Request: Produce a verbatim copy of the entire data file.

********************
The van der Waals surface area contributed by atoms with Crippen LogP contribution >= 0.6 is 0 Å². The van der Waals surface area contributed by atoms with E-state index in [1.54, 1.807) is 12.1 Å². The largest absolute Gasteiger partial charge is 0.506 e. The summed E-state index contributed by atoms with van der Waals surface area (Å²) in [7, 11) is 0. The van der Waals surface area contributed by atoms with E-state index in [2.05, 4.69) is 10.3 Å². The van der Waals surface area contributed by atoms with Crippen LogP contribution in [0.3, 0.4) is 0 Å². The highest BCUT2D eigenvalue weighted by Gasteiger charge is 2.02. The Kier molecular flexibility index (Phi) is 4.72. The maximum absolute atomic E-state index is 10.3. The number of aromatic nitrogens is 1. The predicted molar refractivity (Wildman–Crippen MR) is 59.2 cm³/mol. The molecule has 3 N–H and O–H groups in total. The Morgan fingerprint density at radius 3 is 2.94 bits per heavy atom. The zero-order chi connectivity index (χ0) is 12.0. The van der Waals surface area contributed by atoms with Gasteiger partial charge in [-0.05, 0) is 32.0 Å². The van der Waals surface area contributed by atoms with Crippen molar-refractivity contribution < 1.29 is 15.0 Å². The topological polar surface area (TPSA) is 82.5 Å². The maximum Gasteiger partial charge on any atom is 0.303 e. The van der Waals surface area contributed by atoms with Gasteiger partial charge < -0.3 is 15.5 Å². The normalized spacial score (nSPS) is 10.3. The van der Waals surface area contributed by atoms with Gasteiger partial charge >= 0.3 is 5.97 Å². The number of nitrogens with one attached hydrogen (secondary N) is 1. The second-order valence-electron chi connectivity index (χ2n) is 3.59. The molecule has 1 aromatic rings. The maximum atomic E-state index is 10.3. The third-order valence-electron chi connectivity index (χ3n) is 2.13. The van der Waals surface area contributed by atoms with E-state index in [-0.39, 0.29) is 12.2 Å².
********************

The van der Waals surface area contributed by atoms with Crippen LogP contribution >= 0.6 is 0 Å². The van der Waals surface area contributed by atoms with E-state index in [1.54, 1.807) is 12.1 Å². The largest absolute Gasteiger partial charge is 0.506 e. The summed E-state index contributed by atoms with van der Waals surface area (Å²) in [7, 11) is 0. The van der Waals surface area contributed by atoms with E-state index in [2.05, 4.69) is 10.3 Å². The van der Waals surface area contributed by atoms with Crippen LogP contribution in [0.3, 0.4) is 0 Å². The highest BCUT2D eigenvalue weighted by Gasteiger charge is 2.02. The Kier molecular flexibility index (Phi) is 4.72. The maximum absolute atomic E-state index is 10.3. The number of aromatic nitrogens is 1. The predicted molar refractivity (Wildman–Crippen MR) is 59.2 cm³/mol. The molecule has 3 N–H and O–H groups in total. The Morgan fingerprint density at radius 3 is 2.94 bits per heavy atom. The zero-order chi connectivity index (χ0) is 12.0. The van der Waals surface area contributed by atoms with Gasteiger partial charge in [-0.05, 0) is 32.0 Å². The van der Waals surface area contributed by atoms with Crippen molar-refractivity contribution < 1.29 is 15.0 Å². The topological polar surface area (TPSA) is 82.5 Å². The maximum Gasteiger partial charge on any atom is 0.303 e. The van der Waals surface area contributed by atoms with Gasteiger partial charge < -0.3 is 15.5 Å². The normalized spacial score (nSPS) is 10.3. The van der Waals surface area contributed by atoms with Gasteiger partial charge >= 0.3 is 5.97 Å². The number of nitrogens with one attached hydrogen (secondary N) is 1. The second-order valence-electron chi connectivity index (χ2n) is 3.59. The molecule has 1 aromatic rings. The maximum atomic E-state index is 10.3. The third-order valence-electron chi connectivity index (χ3n) is 2.13. The van der Waals surface area contributed by atoms with E-state index in [-0.39, 0.29) is 12.2 Å².